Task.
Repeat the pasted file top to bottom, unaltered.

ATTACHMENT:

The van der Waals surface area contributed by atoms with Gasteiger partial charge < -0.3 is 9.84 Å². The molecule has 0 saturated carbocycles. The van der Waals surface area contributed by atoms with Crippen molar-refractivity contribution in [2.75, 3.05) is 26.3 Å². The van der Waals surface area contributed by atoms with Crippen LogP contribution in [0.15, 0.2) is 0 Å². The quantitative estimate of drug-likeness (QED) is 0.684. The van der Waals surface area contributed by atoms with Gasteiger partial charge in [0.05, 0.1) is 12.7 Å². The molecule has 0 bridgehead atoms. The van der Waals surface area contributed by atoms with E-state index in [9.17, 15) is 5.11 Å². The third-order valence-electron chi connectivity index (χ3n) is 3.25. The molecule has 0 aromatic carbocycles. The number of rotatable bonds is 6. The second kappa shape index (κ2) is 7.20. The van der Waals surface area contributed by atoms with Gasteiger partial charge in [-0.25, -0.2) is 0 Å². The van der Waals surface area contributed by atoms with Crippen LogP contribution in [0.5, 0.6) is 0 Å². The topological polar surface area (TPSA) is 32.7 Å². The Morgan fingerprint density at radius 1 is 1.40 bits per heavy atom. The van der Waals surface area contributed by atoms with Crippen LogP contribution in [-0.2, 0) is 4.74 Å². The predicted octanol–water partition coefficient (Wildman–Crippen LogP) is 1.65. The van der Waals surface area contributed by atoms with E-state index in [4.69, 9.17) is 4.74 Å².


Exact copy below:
The van der Waals surface area contributed by atoms with Gasteiger partial charge < -0.3 is 9.84 Å². The molecule has 0 saturated carbocycles. The van der Waals surface area contributed by atoms with Crippen molar-refractivity contribution in [2.75, 3.05) is 26.3 Å². The van der Waals surface area contributed by atoms with Crippen LogP contribution in [0.15, 0.2) is 0 Å². The quantitative estimate of drug-likeness (QED) is 0.684. The van der Waals surface area contributed by atoms with Gasteiger partial charge in [0.05, 0.1) is 12.7 Å². The molecule has 0 bridgehead atoms. The van der Waals surface area contributed by atoms with E-state index in [9.17, 15) is 5.11 Å². The third-order valence-electron chi connectivity index (χ3n) is 3.25. The molecule has 0 aromatic carbocycles. The number of rotatable bonds is 6. The second kappa shape index (κ2) is 7.20. The van der Waals surface area contributed by atoms with Gasteiger partial charge in [-0.25, -0.2) is 0 Å². The van der Waals surface area contributed by atoms with Crippen LogP contribution in [0.5, 0.6) is 0 Å². The topological polar surface area (TPSA) is 32.7 Å². The Morgan fingerprint density at radius 1 is 1.40 bits per heavy atom. The van der Waals surface area contributed by atoms with Crippen LogP contribution in [-0.2, 0) is 4.74 Å². The predicted octanol–water partition coefficient (Wildman–Crippen LogP) is 1.65. The van der Waals surface area contributed by atoms with E-state index in [4.69, 9.17) is 4.74 Å².